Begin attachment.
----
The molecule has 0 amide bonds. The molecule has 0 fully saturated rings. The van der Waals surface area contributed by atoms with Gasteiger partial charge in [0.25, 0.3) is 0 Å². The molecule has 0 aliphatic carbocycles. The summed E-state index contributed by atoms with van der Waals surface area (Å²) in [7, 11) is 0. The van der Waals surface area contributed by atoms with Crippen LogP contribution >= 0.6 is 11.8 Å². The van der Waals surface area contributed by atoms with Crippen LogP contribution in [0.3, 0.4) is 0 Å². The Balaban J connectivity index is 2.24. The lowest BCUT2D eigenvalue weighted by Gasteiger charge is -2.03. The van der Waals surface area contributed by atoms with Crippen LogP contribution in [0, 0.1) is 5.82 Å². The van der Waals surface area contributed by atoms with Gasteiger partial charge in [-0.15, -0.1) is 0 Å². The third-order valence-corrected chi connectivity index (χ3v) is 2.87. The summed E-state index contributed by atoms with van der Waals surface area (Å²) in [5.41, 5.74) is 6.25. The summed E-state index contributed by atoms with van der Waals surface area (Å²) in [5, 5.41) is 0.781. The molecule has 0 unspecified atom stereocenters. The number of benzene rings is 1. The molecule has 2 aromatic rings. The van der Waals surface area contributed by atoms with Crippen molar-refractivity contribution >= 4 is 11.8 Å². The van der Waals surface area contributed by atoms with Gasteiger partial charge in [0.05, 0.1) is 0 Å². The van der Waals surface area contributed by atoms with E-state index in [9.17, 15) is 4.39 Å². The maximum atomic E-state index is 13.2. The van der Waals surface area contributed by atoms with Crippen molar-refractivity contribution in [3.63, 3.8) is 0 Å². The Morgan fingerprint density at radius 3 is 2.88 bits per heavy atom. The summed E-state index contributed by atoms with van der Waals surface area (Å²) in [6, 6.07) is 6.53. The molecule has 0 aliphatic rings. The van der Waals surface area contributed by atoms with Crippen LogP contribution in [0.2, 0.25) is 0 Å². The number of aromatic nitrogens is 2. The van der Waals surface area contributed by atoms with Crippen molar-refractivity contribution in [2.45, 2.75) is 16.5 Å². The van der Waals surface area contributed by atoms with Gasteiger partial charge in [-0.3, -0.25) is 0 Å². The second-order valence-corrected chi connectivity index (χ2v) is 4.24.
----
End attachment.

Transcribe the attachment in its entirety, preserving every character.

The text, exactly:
The molecule has 0 amide bonds. The molecule has 0 fully saturated rings. The van der Waals surface area contributed by atoms with Gasteiger partial charge in [0.25, 0.3) is 0 Å². The molecule has 0 aliphatic carbocycles. The summed E-state index contributed by atoms with van der Waals surface area (Å²) in [7, 11) is 0. The van der Waals surface area contributed by atoms with Crippen LogP contribution >= 0.6 is 11.8 Å². The van der Waals surface area contributed by atoms with Crippen LogP contribution in [0.3, 0.4) is 0 Å². The Balaban J connectivity index is 2.24. The lowest BCUT2D eigenvalue weighted by Gasteiger charge is -2.03. The van der Waals surface area contributed by atoms with Crippen LogP contribution in [0, 0.1) is 5.82 Å². The van der Waals surface area contributed by atoms with Gasteiger partial charge in [-0.15, -0.1) is 0 Å². The third-order valence-corrected chi connectivity index (χ3v) is 2.87. The summed E-state index contributed by atoms with van der Waals surface area (Å²) in [5.41, 5.74) is 6.25. The summed E-state index contributed by atoms with van der Waals surface area (Å²) in [5, 5.41) is 0.781. The molecule has 0 unspecified atom stereocenters. The number of benzene rings is 1. The molecule has 2 aromatic rings. The van der Waals surface area contributed by atoms with Crippen molar-refractivity contribution >= 4 is 11.8 Å². The van der Waals surface area contributed by atoms with Gasteiger partial charge in [0.05, 0.1) is 0 Å². The van der Waals surface area contributed by atoms with E-state index in [9.17, 15) is 4.39 Å². The maximum atomic E-state index is 13.2. The van der Waals surface area contributed by atoms with Crippen molar-refractivity contribution in [3.63, 3.8) is 0 Å². The Morgan fingerprint density at radius 3 is 2.88 bits per heavy atom. The summed E-state index contributed by atoms with van der Waals surface area (Å²) in [6, 6.07) is 6.53. The molecule has 0 aliphatic rings. The van der Waals surface area contributed by atoms with Crippen LogP contribution in [0.2, 0.25) is 0 Å². The number of aromatic nitrogens is 2. The van der Waals surface area contributed by atoms with Crippen molar-refractivity contribution in [2.45, 2.75) is 16.5 Å². The van der Waals surface area contributed by atoms with Gasteiger partial charge in [-0.3, -0.25) is 0 Å². The second-order valence-corrected chi connectivity index (χ2v) is 4.24.